Many more medical costs: I'm also going to use IRS Publication 502 as my guide for other possible amounts I can include on Schedule A.
Here's just a sampling of some of the eligible medical expenses in that document:
- Out-of-pocket fees to doctors, dentists, chiropractors, psychiatrists, psychologists, podiatrists and other medical professionals that are not covered by Medicare or other health insurance
- Premiums for long-term care insurance and payments to nursing homes and other long-term care facilities
- Inpatient alcohol and drug treatment programs
- Weight-loss programs that are recommended by your doctor to reduce the health risks of obesity or hypertension
- Wheelchair ramps and other modifications you make to your home for medical reasons
- Copays for physical or occupational therapists
- Payments for dentures, prescription eyeglasses or readers, hearing aids, crutches, wheelchairs or other durable medical equipment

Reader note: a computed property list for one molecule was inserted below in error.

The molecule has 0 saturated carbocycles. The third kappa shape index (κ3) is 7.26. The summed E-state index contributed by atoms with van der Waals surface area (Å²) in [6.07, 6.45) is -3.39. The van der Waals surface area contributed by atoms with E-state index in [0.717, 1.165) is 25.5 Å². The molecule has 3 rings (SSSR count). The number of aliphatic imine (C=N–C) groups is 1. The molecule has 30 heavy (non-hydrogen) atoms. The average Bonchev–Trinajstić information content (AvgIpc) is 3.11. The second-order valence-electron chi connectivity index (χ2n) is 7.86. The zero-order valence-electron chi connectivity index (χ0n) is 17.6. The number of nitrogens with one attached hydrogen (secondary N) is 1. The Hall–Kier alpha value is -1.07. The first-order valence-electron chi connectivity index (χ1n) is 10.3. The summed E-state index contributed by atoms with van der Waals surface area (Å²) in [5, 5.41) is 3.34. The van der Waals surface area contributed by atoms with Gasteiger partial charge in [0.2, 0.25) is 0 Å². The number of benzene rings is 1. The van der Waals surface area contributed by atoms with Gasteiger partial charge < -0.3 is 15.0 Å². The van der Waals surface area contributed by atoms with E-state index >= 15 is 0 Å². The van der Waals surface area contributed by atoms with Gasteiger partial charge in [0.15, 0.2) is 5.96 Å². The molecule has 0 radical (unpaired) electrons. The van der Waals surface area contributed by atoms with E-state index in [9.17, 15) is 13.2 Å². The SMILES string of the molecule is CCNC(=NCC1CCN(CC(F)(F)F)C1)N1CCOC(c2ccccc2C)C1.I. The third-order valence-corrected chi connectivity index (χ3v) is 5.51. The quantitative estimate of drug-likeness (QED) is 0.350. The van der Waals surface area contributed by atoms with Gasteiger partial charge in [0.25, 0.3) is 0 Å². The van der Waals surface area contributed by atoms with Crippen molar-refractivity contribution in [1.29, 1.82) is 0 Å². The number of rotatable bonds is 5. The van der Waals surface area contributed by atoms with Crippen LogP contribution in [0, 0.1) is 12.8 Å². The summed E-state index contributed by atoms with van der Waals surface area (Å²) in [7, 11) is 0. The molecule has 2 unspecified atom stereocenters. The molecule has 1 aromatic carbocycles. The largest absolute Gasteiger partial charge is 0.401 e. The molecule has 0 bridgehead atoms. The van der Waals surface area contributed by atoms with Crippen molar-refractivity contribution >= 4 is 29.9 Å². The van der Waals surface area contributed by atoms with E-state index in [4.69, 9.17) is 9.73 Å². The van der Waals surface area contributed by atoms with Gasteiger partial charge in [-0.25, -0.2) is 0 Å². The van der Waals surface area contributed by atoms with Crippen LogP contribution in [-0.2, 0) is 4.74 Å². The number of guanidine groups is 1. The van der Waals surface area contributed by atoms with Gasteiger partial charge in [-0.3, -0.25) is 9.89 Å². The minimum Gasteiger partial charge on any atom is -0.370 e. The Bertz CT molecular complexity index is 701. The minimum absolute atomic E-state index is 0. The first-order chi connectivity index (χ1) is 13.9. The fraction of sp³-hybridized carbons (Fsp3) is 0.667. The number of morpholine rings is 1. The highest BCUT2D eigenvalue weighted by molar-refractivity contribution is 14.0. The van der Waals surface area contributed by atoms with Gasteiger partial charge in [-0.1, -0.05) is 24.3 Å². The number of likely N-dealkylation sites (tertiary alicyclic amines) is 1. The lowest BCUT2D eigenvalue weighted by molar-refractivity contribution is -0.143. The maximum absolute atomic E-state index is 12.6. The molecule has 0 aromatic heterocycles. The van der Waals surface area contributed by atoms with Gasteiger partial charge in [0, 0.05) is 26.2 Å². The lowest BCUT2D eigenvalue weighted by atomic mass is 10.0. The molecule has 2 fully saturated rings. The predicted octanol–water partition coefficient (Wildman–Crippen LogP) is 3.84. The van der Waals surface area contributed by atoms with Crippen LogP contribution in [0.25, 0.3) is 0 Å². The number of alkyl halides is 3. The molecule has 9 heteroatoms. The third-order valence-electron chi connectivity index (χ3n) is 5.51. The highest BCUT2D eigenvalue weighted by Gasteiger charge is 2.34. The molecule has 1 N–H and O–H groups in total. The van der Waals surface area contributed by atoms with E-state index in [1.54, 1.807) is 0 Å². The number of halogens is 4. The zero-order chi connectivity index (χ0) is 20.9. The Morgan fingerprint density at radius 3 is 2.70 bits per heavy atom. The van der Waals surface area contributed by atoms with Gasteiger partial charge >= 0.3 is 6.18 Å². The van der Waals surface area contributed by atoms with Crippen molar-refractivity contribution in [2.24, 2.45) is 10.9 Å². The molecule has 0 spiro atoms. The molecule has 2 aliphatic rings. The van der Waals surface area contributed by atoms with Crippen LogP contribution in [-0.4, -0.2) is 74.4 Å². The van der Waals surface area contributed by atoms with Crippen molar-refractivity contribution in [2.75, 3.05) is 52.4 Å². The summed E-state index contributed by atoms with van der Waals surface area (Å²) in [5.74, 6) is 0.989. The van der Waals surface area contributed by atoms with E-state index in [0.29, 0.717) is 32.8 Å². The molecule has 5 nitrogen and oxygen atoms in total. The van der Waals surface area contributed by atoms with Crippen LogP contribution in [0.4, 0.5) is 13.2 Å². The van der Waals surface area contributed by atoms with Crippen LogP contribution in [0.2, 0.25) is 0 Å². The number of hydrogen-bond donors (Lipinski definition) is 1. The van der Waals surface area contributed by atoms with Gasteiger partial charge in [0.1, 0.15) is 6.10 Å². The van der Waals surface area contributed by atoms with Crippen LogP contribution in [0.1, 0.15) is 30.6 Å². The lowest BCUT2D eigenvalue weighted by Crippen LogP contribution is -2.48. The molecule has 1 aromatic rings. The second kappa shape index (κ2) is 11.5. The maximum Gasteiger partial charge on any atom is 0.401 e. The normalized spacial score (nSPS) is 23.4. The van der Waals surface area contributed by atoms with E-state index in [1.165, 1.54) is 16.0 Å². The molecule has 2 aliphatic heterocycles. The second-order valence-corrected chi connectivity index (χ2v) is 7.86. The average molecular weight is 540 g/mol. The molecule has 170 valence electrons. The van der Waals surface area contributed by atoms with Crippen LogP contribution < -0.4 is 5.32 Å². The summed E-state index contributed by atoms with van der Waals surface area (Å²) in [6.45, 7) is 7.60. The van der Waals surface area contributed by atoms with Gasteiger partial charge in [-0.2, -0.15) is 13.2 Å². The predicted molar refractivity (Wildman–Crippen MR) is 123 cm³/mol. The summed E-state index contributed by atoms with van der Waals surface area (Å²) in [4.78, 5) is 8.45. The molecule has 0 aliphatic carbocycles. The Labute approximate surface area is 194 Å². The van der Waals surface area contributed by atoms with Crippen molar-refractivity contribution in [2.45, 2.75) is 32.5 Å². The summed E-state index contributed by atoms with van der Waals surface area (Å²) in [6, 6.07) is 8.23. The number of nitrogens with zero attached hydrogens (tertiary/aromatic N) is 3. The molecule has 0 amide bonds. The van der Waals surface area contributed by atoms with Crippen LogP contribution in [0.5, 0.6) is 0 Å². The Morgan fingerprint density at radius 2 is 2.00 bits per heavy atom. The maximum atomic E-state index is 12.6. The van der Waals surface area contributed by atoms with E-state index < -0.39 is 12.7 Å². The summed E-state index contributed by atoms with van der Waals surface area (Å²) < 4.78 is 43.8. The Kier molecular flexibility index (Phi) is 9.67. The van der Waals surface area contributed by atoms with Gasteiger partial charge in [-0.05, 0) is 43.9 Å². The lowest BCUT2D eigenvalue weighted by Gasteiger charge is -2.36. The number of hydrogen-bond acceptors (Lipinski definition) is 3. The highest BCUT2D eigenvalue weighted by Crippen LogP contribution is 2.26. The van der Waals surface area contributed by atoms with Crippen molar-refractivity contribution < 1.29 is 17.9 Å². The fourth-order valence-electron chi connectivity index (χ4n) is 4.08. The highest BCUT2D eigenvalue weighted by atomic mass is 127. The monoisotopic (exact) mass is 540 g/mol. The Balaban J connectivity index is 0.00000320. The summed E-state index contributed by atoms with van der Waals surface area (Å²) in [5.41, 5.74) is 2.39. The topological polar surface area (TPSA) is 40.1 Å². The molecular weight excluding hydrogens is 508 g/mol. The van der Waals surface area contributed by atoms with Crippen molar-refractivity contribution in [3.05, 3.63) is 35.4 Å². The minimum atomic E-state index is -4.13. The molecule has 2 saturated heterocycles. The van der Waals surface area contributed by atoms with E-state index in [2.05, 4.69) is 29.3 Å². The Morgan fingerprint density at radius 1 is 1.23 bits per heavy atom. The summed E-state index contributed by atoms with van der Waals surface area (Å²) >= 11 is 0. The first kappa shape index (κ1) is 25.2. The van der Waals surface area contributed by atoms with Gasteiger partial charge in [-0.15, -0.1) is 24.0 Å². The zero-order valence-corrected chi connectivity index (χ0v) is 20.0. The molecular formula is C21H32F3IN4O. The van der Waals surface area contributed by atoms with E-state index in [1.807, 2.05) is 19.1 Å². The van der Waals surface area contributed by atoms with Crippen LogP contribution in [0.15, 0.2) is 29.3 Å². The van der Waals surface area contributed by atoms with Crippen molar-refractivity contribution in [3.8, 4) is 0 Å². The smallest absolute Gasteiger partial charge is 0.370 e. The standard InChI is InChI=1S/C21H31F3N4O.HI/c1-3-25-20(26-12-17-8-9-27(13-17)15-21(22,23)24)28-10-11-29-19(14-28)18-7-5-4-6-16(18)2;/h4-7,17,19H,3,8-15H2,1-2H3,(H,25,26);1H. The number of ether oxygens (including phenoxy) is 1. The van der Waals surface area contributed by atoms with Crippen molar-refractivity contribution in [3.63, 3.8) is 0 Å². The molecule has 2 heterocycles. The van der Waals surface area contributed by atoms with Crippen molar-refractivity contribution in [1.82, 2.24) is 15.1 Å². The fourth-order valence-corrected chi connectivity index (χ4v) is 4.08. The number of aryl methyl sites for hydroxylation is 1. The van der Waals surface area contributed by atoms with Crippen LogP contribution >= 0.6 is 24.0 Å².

- Payments for smoking-cessation programs and weight-loss programs related to a specific disease diagnosed by a doctor, including obesity
- Laser vision corrective surgery
- Other medically-necessary costs prescribed by a physician, such as adding a humidifier to your home's heating and air-conditioning system to relieve chronic breathing problems
You can find the full alphabetical list of deductible medical expenses — from acupuncture through oxygen and ending with X-ray (I'm still searching for a tax-allowable medical cost that starts with Z aside from Zyrtek, which falls in the prescriptions category) — in Publication 502.
Or if you don't want to browse its 27 pages, you can use the IRS' interactive see Can I Deduct My Medical and Dental Expenses? online tool.
If you're there with me with increasing medical costs, I hope this helps with potential tax deductions.
More so, though, I hope you're so healthy and for as long as possible so that you don't need to claim any of these.
You also might find these items of interest:
- Items to add to your end-of-year FSA shopping list
- Government funding bill postpones 3 Obamacare taxes
- Medical tax provisions affected in 2018 by inflation and the new tax laws